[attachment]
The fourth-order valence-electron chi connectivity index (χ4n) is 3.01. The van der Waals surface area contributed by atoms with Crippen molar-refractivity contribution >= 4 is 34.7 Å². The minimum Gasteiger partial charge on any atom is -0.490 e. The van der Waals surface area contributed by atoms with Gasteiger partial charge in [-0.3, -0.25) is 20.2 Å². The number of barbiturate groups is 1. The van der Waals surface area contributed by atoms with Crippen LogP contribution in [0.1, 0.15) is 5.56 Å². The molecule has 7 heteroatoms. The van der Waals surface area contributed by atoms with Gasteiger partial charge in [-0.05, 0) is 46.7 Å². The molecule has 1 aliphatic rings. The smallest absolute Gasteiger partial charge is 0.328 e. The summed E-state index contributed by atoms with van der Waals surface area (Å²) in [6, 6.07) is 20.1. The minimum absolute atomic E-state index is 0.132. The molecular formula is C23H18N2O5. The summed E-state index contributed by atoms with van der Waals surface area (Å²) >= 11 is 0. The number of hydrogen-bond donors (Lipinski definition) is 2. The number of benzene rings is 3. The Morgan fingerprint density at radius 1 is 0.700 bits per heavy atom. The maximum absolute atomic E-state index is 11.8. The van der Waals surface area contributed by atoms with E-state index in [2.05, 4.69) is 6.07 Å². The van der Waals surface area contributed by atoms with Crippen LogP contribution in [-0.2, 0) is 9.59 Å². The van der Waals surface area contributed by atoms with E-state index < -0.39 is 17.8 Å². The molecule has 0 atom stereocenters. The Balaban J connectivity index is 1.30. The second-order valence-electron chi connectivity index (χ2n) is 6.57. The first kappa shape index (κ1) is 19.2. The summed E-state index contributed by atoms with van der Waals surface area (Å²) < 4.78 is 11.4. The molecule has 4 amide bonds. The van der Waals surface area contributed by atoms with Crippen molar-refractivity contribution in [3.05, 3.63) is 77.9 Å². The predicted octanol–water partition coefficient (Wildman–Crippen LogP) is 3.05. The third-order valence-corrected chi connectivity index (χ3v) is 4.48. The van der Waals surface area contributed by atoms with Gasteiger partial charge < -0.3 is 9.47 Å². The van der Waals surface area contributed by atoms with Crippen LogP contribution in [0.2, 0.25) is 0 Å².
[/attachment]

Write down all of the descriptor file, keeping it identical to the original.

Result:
The fourth-order valence-electron chi connectivity index (χ4n) is 3.01. The van der Waals surface area contributed by atoms with Crippen molar-refractivity contribution >= 4 is 34.7 Å². The minimum Gasteiger partial charge on any atom is -0.490 e. The van der Waals surface area contributed by atoms with Gasteiger partial charge in [-0.3, -0.25) is 20.2 Å². The number of barbiturate groups is 1. The van der Waals surface area contributed by atoms with Crippen LogP contribution in [0.1, 0.15) is 5.56 Å². The molecule has 7 heteroatoms. The van der Waals surface area contributed by atoms with Gasteiger partial charge in [-0.05, 0) is 46.7 Å². The molecule has 1 aliphatic rings. The smallest absolute Gasteiger partial charge is 0.328 e. The summed E-state index contributed by atoms with van der Waals surface area (Å²) in [6, 6.07) is 20.1. The minimum absolute atomic E-state index is 0.132. The molecular formula is C23H18N2O5. The summed E-state index contributed by atoms with van der Waals surface area (Å²) >= 11 is 0. The number of hydrogen-bond donors (Lipinski definition) is 2. The number of benzene rings is 3. The Morgan fingerprint density at radius 1 is 0.700 bits per heavy atom. The maximum absolute atomic E-state index is 11.8. The van der Waals surface area contributed by atoms with E-state index in [2.05, 4.69) is 6.07 Å². The van der Waals surface area contributed by atoms with Crippen LogP contribution in [-0.2, 0) is 9.59 Å². The van der Waals surface area contributed by atoms with E-state index < -0.39 is 17.8 Å². The molecule has 0 atom stereocenters. The Balaban J connectivity index is 1.30. The second-order valence-electron chi connectivity index (χ2n) is 6.57. The first kappa shape index (κ1) is 19.2. The summed E-state index contributed by atoms with van der Waals surface area (Å²) < 4.78 is 11.4. The molecule has 4 amide bonds. The van der Waals surface area contributed by atoms with Crippen molar-refractivity contribution in [3.05, 3.63) is 77.9 Å². The predicted octanol–water partition coefficient (Wildman–Crippen LogP) is 3.05. The third-order valence-corrected chi connectivity index (χ3v) is 4.48. The van der Waals surface area contributed by atoms with Gasteiger partial charge < -0.3 is 9.47 Å². The van der Waals surface area contributed by atoms with Crippen LogP contribution in [0.2, 0.25) is 0 Å².